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International Labor Economics

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  • Daniel S. Hamermesh

    (University of Texas at Austin, National Bureau of Economic Research, and Institute for the Future of Labor (IZA))

Abstract

I argue for increased reliance on nonU.S. data and policy evaluations to understand basic labor market parameters and to predict the effects of changes in U.S. labor market policies. Foreign experiences generate exogenous shocks to labor costs that create unusual opportunities to measure impacts on labor demand. Foreign policies often provide more variation in the underlying parameters in systems that are often structured like their American counterparts. Foreign data sets are often larger and better suited to inferring behavior. An empirical examination shows the effect of author's location, data set, and journal on the research's subsequent impact.

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Bibliographic Info

Article provided by University of Chicago Press in its journal Journal of Labor Economics.

Volume (Year): 20 (2002)
Issue (Month): 4 (October)
Pages: 709-732

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Handle: RePEc:ucp:jlabec:v:20:y:2002:i:4:p:709-732

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References

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  1. Bell, Linda A, 1997. "The Impact of Minimum Wages in Mexico and Colombia," Journal of Labor Economics, University of Chicago Press, vol. 15(3), pages S102-35, July.
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Cited by:
  1. Lemos Sara, 2005. "Political Variables as Instruments for the Minimum Wage," The B.E. Journal of Economic Analysis & Policy, De Gruyter, vol. 4(1), pages 1-33, December.
  2. Sara Lemos, 2004. "A Menu of Minimum Wage Variables for Evaluating Wages and Employment Effects: Evidence from Brazil," Discussion Papers in Economics 04/3, Department of Economics, University of Leicester.
  3. Andreas P. Georgiadis, 2006. "Is the Minimum Wage Efficient? Evidence of the Effects of the UK National Minimum Wage in the Residential Care Homes Sector," The Centre for Market and Public Organisation 06/160, Department of Economics, University of Bristol, UK.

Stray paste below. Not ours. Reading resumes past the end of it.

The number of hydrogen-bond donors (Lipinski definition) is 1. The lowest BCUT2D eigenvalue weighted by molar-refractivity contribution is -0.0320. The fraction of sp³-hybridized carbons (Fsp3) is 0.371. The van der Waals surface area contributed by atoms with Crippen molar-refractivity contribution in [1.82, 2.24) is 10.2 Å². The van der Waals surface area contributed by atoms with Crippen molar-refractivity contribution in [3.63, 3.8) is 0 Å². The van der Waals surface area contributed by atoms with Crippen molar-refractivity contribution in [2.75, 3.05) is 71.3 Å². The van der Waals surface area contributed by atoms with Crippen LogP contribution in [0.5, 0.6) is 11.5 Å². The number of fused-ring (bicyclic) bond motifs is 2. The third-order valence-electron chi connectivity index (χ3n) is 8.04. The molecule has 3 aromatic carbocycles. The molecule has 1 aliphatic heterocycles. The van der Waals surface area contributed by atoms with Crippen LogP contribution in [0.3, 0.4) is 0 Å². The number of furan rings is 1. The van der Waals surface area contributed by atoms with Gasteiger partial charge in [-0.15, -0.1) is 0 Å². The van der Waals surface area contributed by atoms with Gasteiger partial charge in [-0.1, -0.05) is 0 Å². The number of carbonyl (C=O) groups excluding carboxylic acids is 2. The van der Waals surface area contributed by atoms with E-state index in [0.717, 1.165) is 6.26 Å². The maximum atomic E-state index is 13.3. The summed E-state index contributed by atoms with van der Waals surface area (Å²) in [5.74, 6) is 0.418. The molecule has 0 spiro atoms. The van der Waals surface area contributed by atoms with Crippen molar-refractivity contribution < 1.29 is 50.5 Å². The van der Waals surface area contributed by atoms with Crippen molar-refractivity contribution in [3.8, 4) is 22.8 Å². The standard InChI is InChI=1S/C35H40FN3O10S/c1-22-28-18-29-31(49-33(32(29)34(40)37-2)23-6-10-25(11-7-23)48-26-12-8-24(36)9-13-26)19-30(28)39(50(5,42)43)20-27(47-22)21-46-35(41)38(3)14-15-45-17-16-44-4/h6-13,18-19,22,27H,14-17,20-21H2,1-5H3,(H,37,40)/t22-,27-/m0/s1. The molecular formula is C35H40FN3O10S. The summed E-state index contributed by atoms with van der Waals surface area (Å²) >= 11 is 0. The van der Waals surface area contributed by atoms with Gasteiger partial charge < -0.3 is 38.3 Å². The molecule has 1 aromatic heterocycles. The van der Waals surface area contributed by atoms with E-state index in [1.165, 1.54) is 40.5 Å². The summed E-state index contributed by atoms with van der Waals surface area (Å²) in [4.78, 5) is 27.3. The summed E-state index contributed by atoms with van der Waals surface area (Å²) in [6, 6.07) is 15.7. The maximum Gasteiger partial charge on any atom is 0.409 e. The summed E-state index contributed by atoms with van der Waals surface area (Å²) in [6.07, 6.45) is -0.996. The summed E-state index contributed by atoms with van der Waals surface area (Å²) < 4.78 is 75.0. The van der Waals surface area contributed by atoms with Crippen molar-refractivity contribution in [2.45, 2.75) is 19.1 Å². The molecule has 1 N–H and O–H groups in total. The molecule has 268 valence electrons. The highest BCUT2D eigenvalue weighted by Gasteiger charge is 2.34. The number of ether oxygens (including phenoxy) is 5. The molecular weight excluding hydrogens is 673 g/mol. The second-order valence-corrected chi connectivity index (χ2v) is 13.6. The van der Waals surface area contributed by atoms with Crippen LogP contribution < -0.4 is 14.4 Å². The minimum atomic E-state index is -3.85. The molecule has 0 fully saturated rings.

4. Kuhn, Peter J. & Riddell, Chris, 2006. "The Long-Term Effects of a Generous Income Support Program: Unemployment Insurance in New Brunswick and Maine, 1940-1991," IZA Discussion Papers 1919, Institute for the Study of Labor (IZA).
  5. Oswald, Andrew J., 2008. "Can We Test for Bias in Scientific Peer-Review?," IZA Discussion Papers 3665, Institute for the Study of Labor (IZA).
  6. Sara Lemos, 2004. "The Effects of the Minimum Wage on Prices in Brazil," Labor and Demography 0403011, EconWPA.
  7. Gindling, T.H. & Terrell, Katherine, 2007. "The effects of multiple minimum wages throughout the labor market: The case of Costa Rica," Labour Economics, Elsevier, vol. 14(3), pages 485-511, June.
  8. Hamermesh, Daniel S., 2007. "Replication in Economics," IZA Discussion Papers 2760, Institute for the Study of Labor (IZA).
  9. David Neumark & William Wascher, 2006. "Minimum Wages and Employment: A Review of Evidence from the New Minimum Wage Research," Working Papers 060708, University of California-Irvine, Department of Economics, revised Jan 2007.
  10. Kang-Shik Choi & Jinook Jeong, 2005. "Technological change and wage premium in a small open economy: the case of Korea," Applied Economics, Taylor & Francis Journals, vol. 37(1), pages 119-131.
  11. Michele Campolieti & Morley Gunderson & Byron Lee, 2012. "The (Non) Impact of Minimum Wages on Poverty: Regression and Simulation Evidence for Canada," Journal of Labor Research, Springer, vol. 33(3), pages 287-302, September.

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